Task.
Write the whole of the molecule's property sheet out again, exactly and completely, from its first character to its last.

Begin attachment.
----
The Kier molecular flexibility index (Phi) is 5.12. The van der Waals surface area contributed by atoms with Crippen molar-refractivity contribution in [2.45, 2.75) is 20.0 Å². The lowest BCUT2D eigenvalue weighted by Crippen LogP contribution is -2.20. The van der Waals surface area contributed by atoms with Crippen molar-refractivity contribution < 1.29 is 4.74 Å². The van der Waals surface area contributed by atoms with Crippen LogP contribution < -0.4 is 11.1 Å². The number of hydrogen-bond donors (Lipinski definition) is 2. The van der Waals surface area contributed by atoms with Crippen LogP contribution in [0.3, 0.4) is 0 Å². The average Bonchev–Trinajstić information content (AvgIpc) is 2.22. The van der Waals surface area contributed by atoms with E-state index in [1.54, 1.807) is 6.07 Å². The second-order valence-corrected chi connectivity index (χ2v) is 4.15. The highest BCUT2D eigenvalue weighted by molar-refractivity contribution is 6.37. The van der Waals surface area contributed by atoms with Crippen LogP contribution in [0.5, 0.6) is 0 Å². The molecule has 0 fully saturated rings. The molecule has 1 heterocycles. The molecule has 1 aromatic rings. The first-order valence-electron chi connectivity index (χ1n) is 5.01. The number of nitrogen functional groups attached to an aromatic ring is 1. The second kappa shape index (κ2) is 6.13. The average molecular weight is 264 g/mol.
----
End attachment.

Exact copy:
The Kier molecular flexibility index (Phi) is 5.12. The van der Waals surface area contributed by atoms with Crippen molar-refractivity contribution in [2.45, 2.75) is 20.0 Å². The lowest BCUT2D eigenvalue weighted by Crippen LogP contribution is -2.20. The van der Waals surface area contributed by atoms with Crippen molar-refractivity contribution < 1.29 is 4.74 Å². The van der Waals surface area contributed by atoms with Crippen LogP contribution < -0.4 is 11.1 Å². The number of hydrogen-bond donors (Lipinski definition) is 2. The van der Waals surface area contributed by atoms with Crippen LogP contribution in [0.3, 0.4) is 0 Å². The average Bonchev–Trinajstić information content (AvgIpc) is 2.22. The van der Waals surface area contributed by atoms with E-state index in [1.54, 1.807) is 6.07 Å². The second-order valence-corrected chi connectivity index (χ2v) is 4.15. The highest BCUT2D eigenvalue weighted by molar-refractivity contribution is 6.37. The van der Waals surface area contributed by atoms with Crippen LogP contribution in [0.5, 0.6) is 0 Å². The molecule has 0 fully saturated rings. The molecule has 1 heterocycles. The molecule has 1 aromatic rings. The first-order valence-electron chi connectivity index (χ1n) is 5.01. The number of nitrogen functional groups attached to an aromatic ring is 1. The second kappa shape index (κ2) is 6.13. The average molecular weight is 264 g/mol.